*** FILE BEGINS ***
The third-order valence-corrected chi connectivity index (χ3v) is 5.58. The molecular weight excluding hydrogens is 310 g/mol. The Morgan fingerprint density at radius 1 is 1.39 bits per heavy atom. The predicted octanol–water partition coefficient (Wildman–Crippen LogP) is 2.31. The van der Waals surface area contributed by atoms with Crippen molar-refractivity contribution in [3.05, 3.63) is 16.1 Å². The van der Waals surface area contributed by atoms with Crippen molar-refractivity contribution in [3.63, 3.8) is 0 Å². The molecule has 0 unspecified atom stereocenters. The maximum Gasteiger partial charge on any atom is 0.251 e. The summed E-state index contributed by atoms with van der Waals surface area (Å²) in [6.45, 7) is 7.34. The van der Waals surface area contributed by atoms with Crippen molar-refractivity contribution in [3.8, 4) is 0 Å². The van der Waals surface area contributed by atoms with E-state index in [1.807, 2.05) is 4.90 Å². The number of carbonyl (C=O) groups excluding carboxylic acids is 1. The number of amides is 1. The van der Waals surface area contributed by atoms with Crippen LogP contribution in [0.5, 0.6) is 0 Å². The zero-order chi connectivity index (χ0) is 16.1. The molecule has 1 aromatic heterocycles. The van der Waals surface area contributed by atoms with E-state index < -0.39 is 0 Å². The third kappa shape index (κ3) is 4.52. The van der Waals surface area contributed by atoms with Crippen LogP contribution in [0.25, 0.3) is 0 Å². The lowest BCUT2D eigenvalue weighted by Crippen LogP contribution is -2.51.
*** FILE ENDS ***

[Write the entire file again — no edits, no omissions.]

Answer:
The third-order valence-corrected chi connectivity index (χ3v) is 5.58. The molecular weight excluding hydrogens is 310 g/mol. The Morgan fingerprint density at radius 1 is 1.39 bits per heavy atom. The predicted octanol–water partition coefficient (Wildman–Crippen LogP) is 2.31. The van der Waals surface area contributed by atoms with Crippen molar-refractivity contribution in [3.05, 3.63) is 16.1 Å². The van der Waals surface area contributed by atoms with Crippen molar-refractivity contribution in [3.63, 3.8) is 0 Å². The molecule has 0 unspecified atom stereocenters. The maximum Gasteiger partial charge on any atom is 0.251 e. The summed E-state index contributed by atoms with van der Waals surface area (Å²) in [6.45, 7) is 7.34. The van der Waals surface area contributed by atoms with Crippen molar-refractivity contribution in [3.8, 4) is 0 Å². The van der Waals surface area contributed by atoms with E-state index in [1.807, 2.05) is 4.90 Å². The number of carbonyl (C=O) groups excluding carboxylic acids is 1. The number of amides is 1. The van der Waals surface area contributed by atoms with Crippen LogP contribution in [0.5, 0.6) is 0 Å². The zero-order chi connectivity index (χ0) is 16.1. The molecule has 1 aromatic heterocycles. The van der Waals surface area contributed by atoms with E-state index < -0.39 is 0 Å². The third kappa shape index (κ3) is 4.52. The van der Waals surface area contributed by atoms with Crippen LogP contribution in [0.25, 0.3) is 0 Å². The lowest BCUT2D eigenvalue weighted by Crippen LogP contribution is -2.51.